Cornwall has some distinct customs and traditions, and is known for many things, including their food, mining industry, smuggling, and the rugged coastline and beaches.
The food most commonly related to Cornwall is the Cornish Pasty, although other common foods are Cornish Heavy Cake, Cornish fudge, saffron buns, Cornish ice cream and Cornish clotted cream. There are also many types of beer brewed in Cornwall, along with cider and wine production.
The high rates on goods such as tea, wine and spirits, made the import of such goods very costly. The smuggling industry was, for many communities, more economical than legal activities such as fishing or farming.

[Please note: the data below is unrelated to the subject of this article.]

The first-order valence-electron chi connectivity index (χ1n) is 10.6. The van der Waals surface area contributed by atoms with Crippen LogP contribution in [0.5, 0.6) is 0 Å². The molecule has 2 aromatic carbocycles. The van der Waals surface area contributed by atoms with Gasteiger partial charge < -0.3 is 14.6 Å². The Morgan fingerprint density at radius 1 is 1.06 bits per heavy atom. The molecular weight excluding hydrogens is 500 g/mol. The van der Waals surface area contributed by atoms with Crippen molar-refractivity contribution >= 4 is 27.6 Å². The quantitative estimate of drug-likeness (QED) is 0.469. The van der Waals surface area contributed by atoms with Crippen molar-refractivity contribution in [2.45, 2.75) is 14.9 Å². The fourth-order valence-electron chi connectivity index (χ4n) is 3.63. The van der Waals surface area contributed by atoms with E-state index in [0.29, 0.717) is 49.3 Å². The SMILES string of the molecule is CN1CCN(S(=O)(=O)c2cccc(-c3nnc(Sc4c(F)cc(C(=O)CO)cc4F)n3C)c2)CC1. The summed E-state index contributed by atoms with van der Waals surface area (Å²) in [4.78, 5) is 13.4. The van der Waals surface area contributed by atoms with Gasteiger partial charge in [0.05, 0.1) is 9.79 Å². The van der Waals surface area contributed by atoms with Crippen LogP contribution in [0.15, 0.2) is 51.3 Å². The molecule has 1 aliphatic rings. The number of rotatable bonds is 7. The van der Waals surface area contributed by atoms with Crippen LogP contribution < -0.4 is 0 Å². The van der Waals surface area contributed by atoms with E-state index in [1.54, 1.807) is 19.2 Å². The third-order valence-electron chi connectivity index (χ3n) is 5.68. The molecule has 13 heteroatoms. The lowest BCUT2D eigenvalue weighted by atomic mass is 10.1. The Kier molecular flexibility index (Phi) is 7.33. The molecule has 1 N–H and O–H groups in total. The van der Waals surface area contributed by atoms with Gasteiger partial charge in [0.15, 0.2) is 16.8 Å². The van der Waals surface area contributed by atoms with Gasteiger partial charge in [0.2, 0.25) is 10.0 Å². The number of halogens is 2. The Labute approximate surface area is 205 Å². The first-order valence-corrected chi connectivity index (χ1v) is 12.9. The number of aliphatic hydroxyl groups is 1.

The Cornish were once the foremost experts of mining. Mining in Cornwall first began in approxmiately 2,150 BC, and ended in 1998 with the South Crofy tin mine closing.
It was in the 19th century that mining reached its most profitable (before foreign competition made the Cornish ore unprofitable). The richest mining areas were around St Day and on the coast around Porthtowan, and at the height of the Cornish tin mining industry it had around 600 steam engines working to pump out the mines (many mines reach out under the sea and some went down to great depths).
By the late 19th century, as the Cornish mining was in decline, many of the Cornish miners emigrated overseas to developing mining towns where their skills were in great demand. Since the decline of tin mining, agriculture and fishing, the area's economy has become increasingly dependent on tourism— some of Britain's most spectacular coastal scenery can be found here.